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Trucks are not the only way to move freight around the country. Apparel, footwear, fabrics, etc., can move by train.
In the United States, a regional railroad is a railroad company that is not Class I, but still has a substantial amount of traffic or trackage (and is thus not a short line). The Association of American Railroads (AAR) has defined the lower bound as 350 miles (560 km) of track or $40 million in annual operating revenue. (The Class I threshold is $250 million, adjusted for inflation since 1991.)
A shortline railroad is a small or mid-sized railroad company that operates over a relatively short distance relative to larger, national railroad networks. The term is used primarily in the United States and Canada. In the U.S., railroads are categorized by operating revenue, and most shortline railroads fall into the Class III or Class II categorization defined by the Surface Transportation Board. Shortlines generally exist for one of three reasons: to link two industries requiring rail freight together (for example, a gypsum mine and a wall board factory, or a coal mine and a power plant); to interchange revenue traffic with other, usually larger, railroads; or to operate a tourist passenger train service. Often, short lines exist for all three of these reasons.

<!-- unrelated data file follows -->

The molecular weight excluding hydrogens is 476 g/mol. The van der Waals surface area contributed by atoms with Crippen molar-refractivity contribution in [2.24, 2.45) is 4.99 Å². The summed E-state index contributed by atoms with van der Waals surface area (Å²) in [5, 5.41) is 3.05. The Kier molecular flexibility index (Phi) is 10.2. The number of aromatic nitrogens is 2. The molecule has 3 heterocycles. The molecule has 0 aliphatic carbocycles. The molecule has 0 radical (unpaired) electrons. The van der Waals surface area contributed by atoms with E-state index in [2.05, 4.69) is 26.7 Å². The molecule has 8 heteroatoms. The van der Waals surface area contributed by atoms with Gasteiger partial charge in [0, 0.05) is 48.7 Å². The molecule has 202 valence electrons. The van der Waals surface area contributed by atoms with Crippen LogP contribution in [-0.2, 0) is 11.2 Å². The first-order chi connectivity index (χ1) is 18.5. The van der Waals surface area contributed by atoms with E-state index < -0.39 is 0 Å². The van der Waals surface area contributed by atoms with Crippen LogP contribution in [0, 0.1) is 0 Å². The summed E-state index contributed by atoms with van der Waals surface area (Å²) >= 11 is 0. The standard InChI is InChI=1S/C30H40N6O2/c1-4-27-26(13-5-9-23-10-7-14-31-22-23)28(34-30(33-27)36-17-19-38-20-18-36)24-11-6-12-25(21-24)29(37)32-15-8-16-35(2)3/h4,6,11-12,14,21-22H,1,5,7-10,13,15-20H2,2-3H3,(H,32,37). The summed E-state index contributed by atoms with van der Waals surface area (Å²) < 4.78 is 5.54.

Shipping Industry B2B Directory - Regional & Shortlines.
Note: we don't track the revenue for this companies each year. So, we can't promise that they still technically fall into the "regional" or "short lines" categories. You will have to do your own further research.
RailAmerica, Inc.: RailAmerica, Inc., owns leading short line and regional railroads providing rail service to customers across North America. In 2008 RailAmerica relocated its Corporate Office to Jacksonville, Florida. The Company's 45 affiliated railroads operate in 28 states and 3 Canadian provinces with approximately 7,500 miles of track.
You may find the following transportation & freight relevant topics of interest:
|Ocean Freight Lines|
|Ocean Freight Schedules|
|Rail Road Freight|
|Shipping Industry Associations|
|Material Handling Equipment|
After your freight arrives, you may need to put
it in a warehouse. You may find out
to be of help with locating a storage facility.